East Coast freezes more than half London-bound fares for 2014

The Northern Echo: East Coast freezes more than half London-bound fares for 2014 East Coast freezes more than half London-bound fares for 2014

EAST Coast has become the first train company to announce fares for 2014, revealing a freeze on more than half its to-and-from London fares and below-inflation rises on others.

But its regulated fares, which include season tickets, are rising by the recently-agreed 3.1 per cent average which is in line with the July 2013 RPI inflation rate on which the January 2014 national rises are based.

East Coast, which has been run in the public sector for the last four years, operates services from London, through the North-East to Scotland, with about 60 per cent of the services starting or finishing at Londons King's Cross station.

Today, the company said that its overall average rise for all fares from January 2, 2014 was 1.21 per cent with unregulated fares - which include off-peak fares and advanced-purchased tickets for leisure travellers - going up by an average of 0.83 per cent.

East Coast managing director Karen Boswell said: "We're freezing fares to help our customers and encourage more people to travel with us. This will help us to continue to grow our business, and to give back even more to the taxpayer.

"This is a straightforward commercial decision which is very good news for our customers and businesses across our route. It will also help East Coast to sustain our strong advantage in a highly-competitive travel market."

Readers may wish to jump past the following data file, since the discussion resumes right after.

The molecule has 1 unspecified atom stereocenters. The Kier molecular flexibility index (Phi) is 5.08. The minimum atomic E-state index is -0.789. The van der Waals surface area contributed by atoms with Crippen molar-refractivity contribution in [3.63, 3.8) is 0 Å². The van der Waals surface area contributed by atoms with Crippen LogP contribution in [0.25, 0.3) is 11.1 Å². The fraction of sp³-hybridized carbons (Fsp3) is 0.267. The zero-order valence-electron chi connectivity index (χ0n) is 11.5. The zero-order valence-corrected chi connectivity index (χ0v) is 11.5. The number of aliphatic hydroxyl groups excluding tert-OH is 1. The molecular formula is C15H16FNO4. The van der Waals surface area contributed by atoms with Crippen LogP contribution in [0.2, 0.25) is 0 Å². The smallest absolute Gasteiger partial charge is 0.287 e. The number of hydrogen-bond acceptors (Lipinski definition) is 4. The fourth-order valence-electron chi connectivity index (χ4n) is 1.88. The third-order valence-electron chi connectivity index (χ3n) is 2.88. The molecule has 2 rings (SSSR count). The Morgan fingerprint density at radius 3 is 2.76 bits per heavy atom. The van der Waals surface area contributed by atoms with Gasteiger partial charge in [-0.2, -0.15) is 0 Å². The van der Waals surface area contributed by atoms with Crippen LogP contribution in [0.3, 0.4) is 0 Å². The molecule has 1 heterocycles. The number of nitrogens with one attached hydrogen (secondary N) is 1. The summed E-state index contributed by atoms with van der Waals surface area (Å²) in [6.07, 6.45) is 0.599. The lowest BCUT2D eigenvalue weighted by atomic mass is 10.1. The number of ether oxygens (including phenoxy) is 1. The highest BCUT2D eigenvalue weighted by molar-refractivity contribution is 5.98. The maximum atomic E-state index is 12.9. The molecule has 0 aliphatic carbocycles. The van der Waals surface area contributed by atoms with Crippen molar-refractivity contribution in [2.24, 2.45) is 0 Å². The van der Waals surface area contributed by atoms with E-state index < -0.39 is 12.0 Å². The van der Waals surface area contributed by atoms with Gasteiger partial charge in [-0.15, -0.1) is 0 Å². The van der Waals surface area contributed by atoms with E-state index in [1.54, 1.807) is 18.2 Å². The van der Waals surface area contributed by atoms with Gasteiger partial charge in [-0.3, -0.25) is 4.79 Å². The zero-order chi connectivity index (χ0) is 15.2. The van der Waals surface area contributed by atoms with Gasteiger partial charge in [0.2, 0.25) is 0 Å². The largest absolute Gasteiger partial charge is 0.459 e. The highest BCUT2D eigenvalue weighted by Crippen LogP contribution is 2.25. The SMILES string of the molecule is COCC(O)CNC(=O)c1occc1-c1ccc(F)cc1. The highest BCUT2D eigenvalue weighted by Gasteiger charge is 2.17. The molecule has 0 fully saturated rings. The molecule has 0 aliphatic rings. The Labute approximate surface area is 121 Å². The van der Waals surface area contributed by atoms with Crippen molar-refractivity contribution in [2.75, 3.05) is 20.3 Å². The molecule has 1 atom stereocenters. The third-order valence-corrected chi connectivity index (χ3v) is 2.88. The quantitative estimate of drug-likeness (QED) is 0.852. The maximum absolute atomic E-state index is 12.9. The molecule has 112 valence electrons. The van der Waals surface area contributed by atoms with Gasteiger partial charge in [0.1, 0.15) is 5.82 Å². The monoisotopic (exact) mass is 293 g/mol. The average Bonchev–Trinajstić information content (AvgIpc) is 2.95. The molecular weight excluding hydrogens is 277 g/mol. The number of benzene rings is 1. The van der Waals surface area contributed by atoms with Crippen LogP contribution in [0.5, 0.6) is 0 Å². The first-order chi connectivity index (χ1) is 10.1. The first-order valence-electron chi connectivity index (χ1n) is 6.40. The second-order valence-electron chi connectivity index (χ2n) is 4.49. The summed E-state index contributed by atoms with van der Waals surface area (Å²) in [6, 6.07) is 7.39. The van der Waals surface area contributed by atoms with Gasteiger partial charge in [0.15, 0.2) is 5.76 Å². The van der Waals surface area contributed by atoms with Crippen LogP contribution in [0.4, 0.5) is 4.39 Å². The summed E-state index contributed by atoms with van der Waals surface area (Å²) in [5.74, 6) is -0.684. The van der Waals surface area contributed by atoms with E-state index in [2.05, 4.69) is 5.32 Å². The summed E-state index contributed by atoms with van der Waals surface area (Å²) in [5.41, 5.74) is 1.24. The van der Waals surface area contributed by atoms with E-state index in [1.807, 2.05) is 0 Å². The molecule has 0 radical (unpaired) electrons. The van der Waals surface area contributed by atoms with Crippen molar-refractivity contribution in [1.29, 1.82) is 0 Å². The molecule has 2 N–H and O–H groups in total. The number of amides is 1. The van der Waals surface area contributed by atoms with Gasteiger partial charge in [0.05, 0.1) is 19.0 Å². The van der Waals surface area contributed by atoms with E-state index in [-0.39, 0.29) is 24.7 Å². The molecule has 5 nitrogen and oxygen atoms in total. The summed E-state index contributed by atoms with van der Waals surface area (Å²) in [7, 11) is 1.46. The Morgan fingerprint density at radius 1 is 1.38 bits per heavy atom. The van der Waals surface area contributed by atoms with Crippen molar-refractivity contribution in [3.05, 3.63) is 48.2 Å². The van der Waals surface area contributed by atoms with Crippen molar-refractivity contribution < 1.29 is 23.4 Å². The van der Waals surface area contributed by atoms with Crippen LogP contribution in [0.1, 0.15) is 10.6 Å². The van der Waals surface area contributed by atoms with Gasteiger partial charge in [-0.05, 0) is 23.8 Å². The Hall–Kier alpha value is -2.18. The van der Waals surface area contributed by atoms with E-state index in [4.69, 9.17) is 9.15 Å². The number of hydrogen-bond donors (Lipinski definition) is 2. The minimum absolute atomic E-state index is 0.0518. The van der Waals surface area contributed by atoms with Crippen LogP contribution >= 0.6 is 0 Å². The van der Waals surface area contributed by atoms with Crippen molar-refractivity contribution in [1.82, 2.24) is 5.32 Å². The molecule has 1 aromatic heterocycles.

She went on: "When you take into account the rate of inflation, today's announcement represents a genuine real terms cut in our overall fares. We believe this will attract more people to our trains, and help to maximise revenue.

"It will also help businesses and hard-working people by holding down the cost of travel for many. As one of the leading long-distance train operators, were doing our bit to help businesses grow, and that has to be welcome news for jobs and investment in the regions we serve throughout Britain."

Season ticket-holders nationwide had been facing average rises of 4.1 per cent from January 2014, with companies allowed to put up some regulated fares by as much five per cent above the 4.3 per cent figure as long as the overall average was no more than 4.1 per cent. But first the Government announced that this flexibility, instead of being extended to five per cent, could only be extended to two per cent.

Then in his Autumn Statement, Chancellor George Osborne announced that the January 2014 average regulated fare rise would be reduced from 4.1 per cent to 3.1 per cent.

The reduction announcement has meant that season ticket-holders, who normally get news of their annual fare rise around early December, have had to wait longer this year before learning how much they will have to fork out for their travel in 2014.

Comments (1)

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11:19am Mon 16 Dec 13

Andyleigh says...

Quote:
'She went on: "When you take into account the rate of inflation, today's announcement represents a genuine real terms cut in our overall fares. We believe this will attract more people to our trains, and help to maximise revenue. '

No, as wages aren't rising at all this represents a real terms rise. We need a fare price cuts. Still prohibitively expensive.
Quote: 'She went on: "When you take into account the rate of inflation, today's announcement represents a genuine real terms cut in our overall fares. We believe this will attract more people to our trains, and help to maximise revenue. ' No, as wages aren't rising at all this represents a real terms rise. We need a fare price cuts. Still prohibitively expensive. Andyleigh

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